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ABSTRACT: Coronaviruses are positive-sense single-stranded ribonucleic acid (RNA) viruses causing a broad spectrum of diseases in domestic and wild animals including poultry and rodents. Based on antigenic and genetic similarities coronaviruses have been subdivided into three major antigenic groups. They infect and produce disease in multiple species of animals, human beings (groups 1 and 2) and birds (group 3). Equine coronavirus (ECV) causes enteritis in foals. Complete genome of first ECV isolate NC99 strain has been recently sequenced. Cytolytic nature of the virus is responsible for occurrence of lesions in the small intestine, thereby causing diarrhea. Demonstration of coronavirus antigens in clinical samples is test of choice for diagnosis. By electron microscopy (negative staining) coronavirus-like particles can be identified in fecal samples. Coronavirus antigen in fecal samples can be detected by antigen capture enzyme linked immuno-sorbent assay (ELISA). Molecular detection tool like reverse-transcriptase polymerase chain reaction (RT-PCR) has made the diagnosis more accurate. Virus characterization along with genogrouping has become easier these days with the advent of proteomics and phylogenetic studies. Currently, no vaccine is available for ECV. Biosecurity measures if adopted strictly prevent the disease. The present review highlights the salient features of the coronavirus in general with special reference to ECV and the disease it causes in equines, its epidemiology, diagnosis, and appropriate prevention and control measures to be adopted. The review would be helpful for understanding the virus / disease in a better way and alleviating economic losses to the equine / stud farm owners.Asian Journal of Animal and Veterinary Advances 04/2014; 9(3):164-176. · 0.87 Impact Factor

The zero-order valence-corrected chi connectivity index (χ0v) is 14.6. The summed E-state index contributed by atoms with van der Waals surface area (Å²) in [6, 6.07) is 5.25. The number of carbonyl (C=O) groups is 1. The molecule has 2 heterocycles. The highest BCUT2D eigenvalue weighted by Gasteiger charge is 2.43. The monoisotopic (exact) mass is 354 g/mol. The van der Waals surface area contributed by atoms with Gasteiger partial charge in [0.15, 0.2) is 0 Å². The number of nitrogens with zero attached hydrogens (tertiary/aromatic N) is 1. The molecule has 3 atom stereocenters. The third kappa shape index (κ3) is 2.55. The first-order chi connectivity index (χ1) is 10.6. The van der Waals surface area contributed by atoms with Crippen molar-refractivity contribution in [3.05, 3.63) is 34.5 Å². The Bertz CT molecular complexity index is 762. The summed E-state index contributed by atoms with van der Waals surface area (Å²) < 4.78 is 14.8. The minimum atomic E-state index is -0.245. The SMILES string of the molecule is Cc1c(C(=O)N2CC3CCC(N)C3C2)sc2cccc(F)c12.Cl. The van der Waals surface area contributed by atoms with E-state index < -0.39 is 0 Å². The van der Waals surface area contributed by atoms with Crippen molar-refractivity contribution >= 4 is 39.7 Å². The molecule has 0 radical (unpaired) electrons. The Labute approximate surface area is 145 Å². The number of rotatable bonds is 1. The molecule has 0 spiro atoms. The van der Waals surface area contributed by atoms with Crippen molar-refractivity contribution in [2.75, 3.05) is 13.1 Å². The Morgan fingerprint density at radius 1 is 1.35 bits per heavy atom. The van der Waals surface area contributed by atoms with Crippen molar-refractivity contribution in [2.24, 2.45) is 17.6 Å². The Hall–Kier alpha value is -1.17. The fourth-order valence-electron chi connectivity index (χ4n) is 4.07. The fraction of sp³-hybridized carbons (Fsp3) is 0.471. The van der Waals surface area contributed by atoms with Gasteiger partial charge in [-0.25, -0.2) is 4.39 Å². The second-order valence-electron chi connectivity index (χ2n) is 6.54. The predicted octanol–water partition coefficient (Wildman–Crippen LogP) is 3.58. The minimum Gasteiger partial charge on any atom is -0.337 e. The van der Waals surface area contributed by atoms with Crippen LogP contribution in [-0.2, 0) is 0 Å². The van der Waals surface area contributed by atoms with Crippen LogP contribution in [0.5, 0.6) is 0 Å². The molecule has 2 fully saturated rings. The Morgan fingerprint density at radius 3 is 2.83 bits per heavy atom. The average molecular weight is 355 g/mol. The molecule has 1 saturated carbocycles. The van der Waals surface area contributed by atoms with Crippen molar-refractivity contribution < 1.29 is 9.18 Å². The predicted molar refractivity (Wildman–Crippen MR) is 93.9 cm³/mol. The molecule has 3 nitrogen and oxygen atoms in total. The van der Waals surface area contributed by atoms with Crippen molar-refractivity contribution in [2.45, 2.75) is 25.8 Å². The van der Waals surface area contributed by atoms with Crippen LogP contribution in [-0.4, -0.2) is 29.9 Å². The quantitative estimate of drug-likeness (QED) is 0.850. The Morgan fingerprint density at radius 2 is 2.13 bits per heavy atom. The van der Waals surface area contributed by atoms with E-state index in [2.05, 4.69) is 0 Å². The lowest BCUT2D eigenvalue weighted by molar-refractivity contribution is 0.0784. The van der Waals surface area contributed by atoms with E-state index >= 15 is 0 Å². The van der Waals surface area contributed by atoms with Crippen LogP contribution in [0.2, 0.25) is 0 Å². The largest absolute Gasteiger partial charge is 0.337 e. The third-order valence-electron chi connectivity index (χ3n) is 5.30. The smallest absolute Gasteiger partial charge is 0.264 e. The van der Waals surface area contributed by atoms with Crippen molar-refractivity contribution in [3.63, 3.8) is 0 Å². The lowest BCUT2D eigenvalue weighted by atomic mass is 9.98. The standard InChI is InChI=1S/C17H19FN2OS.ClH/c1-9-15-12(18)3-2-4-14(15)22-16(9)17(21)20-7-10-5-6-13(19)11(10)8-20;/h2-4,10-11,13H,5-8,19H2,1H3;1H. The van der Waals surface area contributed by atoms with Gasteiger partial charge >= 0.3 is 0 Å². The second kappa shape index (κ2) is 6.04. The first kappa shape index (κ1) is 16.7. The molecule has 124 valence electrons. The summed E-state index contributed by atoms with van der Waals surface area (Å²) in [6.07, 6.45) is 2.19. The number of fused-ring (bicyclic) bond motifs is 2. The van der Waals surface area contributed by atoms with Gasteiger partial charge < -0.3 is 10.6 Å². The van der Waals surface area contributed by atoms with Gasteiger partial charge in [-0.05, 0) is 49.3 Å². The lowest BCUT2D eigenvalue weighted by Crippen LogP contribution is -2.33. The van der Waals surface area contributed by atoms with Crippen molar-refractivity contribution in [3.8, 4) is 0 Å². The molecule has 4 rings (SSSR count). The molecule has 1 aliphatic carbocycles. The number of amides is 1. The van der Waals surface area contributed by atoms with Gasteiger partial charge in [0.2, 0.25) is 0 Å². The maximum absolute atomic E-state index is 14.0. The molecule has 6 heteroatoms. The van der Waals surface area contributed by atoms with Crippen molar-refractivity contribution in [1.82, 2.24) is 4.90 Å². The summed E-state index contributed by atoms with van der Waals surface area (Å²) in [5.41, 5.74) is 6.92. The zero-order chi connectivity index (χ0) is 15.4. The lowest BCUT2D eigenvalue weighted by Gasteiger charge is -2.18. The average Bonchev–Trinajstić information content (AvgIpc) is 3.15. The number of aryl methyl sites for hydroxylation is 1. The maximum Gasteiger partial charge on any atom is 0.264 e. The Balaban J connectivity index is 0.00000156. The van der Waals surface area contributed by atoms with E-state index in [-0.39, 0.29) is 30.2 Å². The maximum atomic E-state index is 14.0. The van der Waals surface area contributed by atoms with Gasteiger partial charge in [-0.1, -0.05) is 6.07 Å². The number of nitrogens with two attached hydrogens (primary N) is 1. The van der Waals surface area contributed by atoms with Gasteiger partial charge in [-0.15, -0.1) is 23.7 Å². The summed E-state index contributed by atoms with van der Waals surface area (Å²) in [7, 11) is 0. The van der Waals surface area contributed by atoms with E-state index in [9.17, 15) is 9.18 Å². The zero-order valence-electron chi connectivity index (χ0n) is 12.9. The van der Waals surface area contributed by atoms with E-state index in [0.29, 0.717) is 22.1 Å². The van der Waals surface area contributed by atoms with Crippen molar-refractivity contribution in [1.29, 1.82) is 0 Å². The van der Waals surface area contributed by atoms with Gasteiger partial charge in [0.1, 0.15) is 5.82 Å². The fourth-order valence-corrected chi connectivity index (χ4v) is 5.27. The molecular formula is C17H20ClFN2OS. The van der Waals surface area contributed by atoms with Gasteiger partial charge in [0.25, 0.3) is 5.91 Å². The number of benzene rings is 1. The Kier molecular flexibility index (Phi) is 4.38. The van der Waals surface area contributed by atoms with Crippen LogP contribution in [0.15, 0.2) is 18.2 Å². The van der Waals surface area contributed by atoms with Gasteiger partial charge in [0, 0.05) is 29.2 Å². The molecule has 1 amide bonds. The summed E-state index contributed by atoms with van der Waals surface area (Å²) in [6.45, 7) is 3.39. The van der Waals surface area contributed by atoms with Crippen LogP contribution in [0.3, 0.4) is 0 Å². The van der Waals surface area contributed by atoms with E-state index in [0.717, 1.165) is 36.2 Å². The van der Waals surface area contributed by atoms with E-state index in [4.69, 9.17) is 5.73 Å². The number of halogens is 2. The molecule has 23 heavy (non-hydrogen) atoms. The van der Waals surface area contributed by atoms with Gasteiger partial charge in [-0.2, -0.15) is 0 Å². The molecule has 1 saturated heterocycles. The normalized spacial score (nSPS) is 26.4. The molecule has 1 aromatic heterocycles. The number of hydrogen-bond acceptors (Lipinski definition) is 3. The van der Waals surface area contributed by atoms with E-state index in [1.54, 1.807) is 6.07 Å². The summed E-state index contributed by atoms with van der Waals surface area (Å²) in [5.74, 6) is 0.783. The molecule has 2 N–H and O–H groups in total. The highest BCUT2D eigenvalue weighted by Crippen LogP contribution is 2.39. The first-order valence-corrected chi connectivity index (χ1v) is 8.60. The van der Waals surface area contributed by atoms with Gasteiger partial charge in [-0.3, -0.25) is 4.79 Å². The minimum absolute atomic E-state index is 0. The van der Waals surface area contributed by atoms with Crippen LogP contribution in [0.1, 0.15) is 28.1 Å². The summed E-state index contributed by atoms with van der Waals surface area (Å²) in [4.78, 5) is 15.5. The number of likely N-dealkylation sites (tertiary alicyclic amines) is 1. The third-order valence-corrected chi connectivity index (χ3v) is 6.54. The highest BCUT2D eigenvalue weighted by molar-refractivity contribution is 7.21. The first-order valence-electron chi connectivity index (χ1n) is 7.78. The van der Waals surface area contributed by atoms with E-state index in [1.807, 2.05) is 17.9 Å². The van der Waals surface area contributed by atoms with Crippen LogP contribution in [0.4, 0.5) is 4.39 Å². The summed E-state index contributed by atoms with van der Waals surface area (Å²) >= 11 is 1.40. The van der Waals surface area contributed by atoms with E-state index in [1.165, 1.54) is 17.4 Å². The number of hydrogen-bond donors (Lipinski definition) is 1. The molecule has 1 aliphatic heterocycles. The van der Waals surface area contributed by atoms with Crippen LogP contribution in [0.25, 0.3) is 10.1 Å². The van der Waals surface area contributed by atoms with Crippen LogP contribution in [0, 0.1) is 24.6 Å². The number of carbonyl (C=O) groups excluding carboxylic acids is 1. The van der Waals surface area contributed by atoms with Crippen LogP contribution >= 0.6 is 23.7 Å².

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ABSTRACT: Toroviruses are responsible for causing gastroenteritis in animals and humans. These are enveloped viruses with non-segmented and positive-sense (single stranded) RNA genome of 20 to 25 kilobases, pleomorphic, and are associated with diarrhea in cattle, sheep, goat, pig and other animals, and also in human beings. Morphological appearance of viruses is spherical/oval, elongated or kidney shaped. These show Torovirus-like (tubular and torus nucleocapsid in the cytoplasm of infected cells) appearance under the electron microscope, and are approximately 100-140 nm in diameter, surrounded by club-shaped projections of 15-20 nm in length. Clinical signs of the disease are pyrexia, diarrhoea, dehydration, lethargy and depression in calves as well adults. In calves, the virus may lead to anorexia, mucoid faeces and neurological signs like generalised weakness, paralysis, inability to stand along with trembling and sudden death. In faecal samples, these can be identified by electron microscopy. Immunological tests include immuno-electron microscopy (IEM), haemagglutination inhibition (HI), enzyme linked immunosorbent assay (ELISA) and southern blot. The molecular assays are reverse transcription-polymerase chain reaction (RT-PCR), nested-RT-PCR and SYBR Green real-time RT-PCR. Combined use of ELISA and RT-PCR are considered is a practical approach for epidemiological studies of bovine torovirus. At present, no vaccine is available for torovirus. The only control measures available are good hygiene and sanitary conditions along with isolation of infected animals. The present review highlights the salient features of the torovirus, their epidemiology, clinical signs, diagnosis, treatment, and suitable prevention and control measures to be adopted.Asian Journal of Animal and Veterinary Advances 04/2014; 9(3):190-201. · 0.87 Impact Factor
0-60 bp 40-60 bp 120-160 bp
F3C F2C F1C B1 BLP B2 B3
F3 F2FLPF1 B1C B2C B3C
FJP = F2+F1C BJP = B2+B1C
5’ + 3’ 5’ + 3’
Outer primers loop primers
Target regions of primer and qualities of LAMP primer
Lamp-procedure and advantages at a glance
Unprocessed samples can also be used
Water bath for
Gel-ladder like pattern
No need of
No need of